Best practice is NOT to do what you did the last time and the times before that.

Best practice is using what you have learned in doing what you now know you SHOULD have done the last time, which – in hindsight – would have given you a better outcome.

The first – and most often used version – is for the lazy ones, and it will ultimately stop being effective.

The latter one is for those who are deeply involved in what they’re doing and are committed towards continuous improvement in everything that they do.

In order to get a better outcome – next time.

(Photo: Pixabay.com)

Always think about strategy

When you’re busy executing on tasks, it can be super easy to forget about setting time aside to think about strategy.

But you should. For a number of reasons.

First of all you need to always make sure that what you’re working on is taking you in the right direction. There is the old saying that while a manager is the one leading the struggle through the jungle, the leader is the one making sure you are in the right jungle to begin with.

Be the leader.

Second, thinking about strategy is what keeps you curious about the market you are operating in. It keeps you focused on your customers and their needs, on the competition and on emerging trends in technology and behavior.

All of these inform what you should be doing. And most importantly: They enable you to course correct on the fly.

Third, thinking about strategy on the go is what keeps you from having to start your strategy all over from scratch again. It enables you to mold and update your strategy, as you go, based on learnings. And thus captures the value of all your hard work – even the work that didn’t end according to plan.

Finally, thinking about strategy broadens your horizon and keeps you sharp. Think about it as essential training; with enough training you go from being a simple recruit to a Navy Seal. It’s just a matter of discipline and hard work.

So don’t ever let anyone tell you, you shouldn’t think about strategy, ok?

(Photo: Pixabay.com)

Control vs success

There is nothing as potent to pave the way to success as being in control.

There is nothing so blocking to success than to insist on being in control.

To some being in control is an all positive thing; it enables you to define the path to follow forward and ensure the necessary decisions are being made and the focus is on relentless execution towards a goal. The bigger, the better.

To others being in control comes with such a daunting sense of responsibility that you would rather not have it and potentially not do anything at all for the sheer fear of what happens if or when something goes wrong.

Some loathe not being able to be in control and will walk away from a potential opportunity just for the lack of being able to be in control. Others loathe being controlled and not being in a position to challenge the course of action, i.e. exert control, and will refrain from putting themselves into that position.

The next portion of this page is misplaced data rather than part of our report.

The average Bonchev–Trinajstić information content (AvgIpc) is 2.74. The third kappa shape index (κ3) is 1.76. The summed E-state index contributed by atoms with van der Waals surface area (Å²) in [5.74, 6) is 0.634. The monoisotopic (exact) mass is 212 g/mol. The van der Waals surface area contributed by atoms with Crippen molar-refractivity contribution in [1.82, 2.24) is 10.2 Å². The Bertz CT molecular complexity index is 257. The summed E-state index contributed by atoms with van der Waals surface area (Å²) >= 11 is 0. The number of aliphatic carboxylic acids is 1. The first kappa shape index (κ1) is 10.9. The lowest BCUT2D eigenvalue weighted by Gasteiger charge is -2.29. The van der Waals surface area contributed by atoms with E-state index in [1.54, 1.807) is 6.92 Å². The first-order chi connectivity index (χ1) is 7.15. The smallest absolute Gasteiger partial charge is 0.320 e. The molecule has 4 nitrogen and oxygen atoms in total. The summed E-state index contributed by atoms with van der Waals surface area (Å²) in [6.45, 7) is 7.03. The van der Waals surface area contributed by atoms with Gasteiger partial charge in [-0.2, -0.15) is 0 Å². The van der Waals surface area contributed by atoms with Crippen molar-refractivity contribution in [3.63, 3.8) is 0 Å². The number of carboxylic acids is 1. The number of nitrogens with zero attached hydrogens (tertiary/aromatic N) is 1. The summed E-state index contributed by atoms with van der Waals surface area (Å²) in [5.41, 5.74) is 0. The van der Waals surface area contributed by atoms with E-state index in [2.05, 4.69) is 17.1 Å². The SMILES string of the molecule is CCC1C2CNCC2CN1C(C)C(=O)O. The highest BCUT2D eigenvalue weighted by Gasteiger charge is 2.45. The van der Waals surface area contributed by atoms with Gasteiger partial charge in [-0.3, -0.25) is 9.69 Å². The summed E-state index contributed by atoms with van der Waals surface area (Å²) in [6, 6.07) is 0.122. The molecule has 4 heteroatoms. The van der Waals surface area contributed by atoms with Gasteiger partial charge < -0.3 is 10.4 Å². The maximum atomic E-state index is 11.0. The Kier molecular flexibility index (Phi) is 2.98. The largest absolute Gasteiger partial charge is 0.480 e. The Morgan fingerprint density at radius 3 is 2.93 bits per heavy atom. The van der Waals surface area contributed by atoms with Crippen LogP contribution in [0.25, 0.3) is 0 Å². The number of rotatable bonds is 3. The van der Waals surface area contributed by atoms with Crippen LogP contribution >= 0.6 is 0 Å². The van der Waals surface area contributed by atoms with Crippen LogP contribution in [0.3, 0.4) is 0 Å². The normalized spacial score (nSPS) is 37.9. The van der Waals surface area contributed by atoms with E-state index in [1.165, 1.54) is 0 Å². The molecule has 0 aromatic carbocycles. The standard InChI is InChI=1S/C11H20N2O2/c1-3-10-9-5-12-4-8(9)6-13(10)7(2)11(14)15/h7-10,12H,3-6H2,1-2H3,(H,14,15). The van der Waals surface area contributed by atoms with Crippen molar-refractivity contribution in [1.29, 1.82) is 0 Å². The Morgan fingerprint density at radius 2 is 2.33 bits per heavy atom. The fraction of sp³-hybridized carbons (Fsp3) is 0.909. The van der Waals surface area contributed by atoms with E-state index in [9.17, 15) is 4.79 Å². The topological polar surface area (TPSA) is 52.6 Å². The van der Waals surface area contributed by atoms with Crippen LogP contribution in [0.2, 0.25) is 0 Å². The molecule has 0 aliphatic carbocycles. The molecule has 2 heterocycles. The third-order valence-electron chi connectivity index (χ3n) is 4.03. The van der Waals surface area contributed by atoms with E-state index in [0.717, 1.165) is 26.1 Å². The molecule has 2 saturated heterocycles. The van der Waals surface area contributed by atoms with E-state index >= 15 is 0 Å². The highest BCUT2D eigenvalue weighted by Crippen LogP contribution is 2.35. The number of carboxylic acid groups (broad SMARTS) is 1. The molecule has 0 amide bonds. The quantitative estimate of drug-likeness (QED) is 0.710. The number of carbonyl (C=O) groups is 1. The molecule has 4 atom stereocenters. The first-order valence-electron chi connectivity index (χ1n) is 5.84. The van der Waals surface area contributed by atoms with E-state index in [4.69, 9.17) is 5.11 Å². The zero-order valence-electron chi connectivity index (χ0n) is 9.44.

And some just hate that excess talk about control can ultimately block every path to future success.

Because at the end of the day some sort of control is needed to achieve great success.

Because if there is one thing that remains certain, it is that great success does not arise from a completely lack of control.

(Photo: Pixabay.com)

Trello and OKR

When trying to build a startup ground up, there are a ton of different tasks that need to get done. And keeping track of it all is essential.

But how do you do that efficiently?

For me I have resorted to using a combination of Trello and OKR.

We use OKR’s to define our objectives. We essentially view those as desired outcomes where it’s up to the people involved to do whatever is necessary or efficient to achieve said outcome.

It turns our that Trello is pretty good at keeping track of those objectives. And in a very simple way:

What we do is essentially to take our objective, create a new board and then name that board with the text of the objective.

By doing that we have a consolidated view of objectives, and we can dig into the individual objective, define key results and work on those in a kanban way, while we comment, assign tasks across team members and much more.

The key here is that if we want to get an update on where we’re currently at with the work towards a specific objective, we can just dig into that specific board.

Of course it still takes discipline to work within the confines of Trello and make sure that it gets used, and we’re still rehearsing on making sure that happens.

But so far our experiences are good. And I highly recommend it as an efficient method for keeping track of your progress against your OKRs.

(Photo: Pixabay.com)

Idea or execution?

Rocket Internet, the famous German copycats of popular digital services, is delisting from the Frankfurt Stock Exchange.

This has prompted some to claim that their time is up, and that their model of copying others successful ideas was never a viable one to begin with.

But that’s totally not true. Zalando alone is amble proof.

Instead what we could use this opportunity to discuss is what’s more valuable: Idea or execution? And by extension: What is the hardest one to get right?

If we look at it from that perspective there is very little doubt in my mind that Rocket Internet is a powerhouse when it comes to execution. What they may lack in brilliant, novel ideas, they more than make up for in razor sharp relentless execution.

And what makes the difference at the end of the day is execution; what actually gets out there and it’s ability to generate value for all parties concerned.

This doesn’t mean that you should only focus on being stellar at execution. Because what at the end of the day move us forward as society is brilliant novel ideas executed really well.

So it’s really not a question about idea or execution. It’s a question about idea AND execution. And realizing that it takes just as much (often actually more) to execute really, really well than it takes to come up with that spark of brilliance to begin with.

(Photo: Pixabay.com)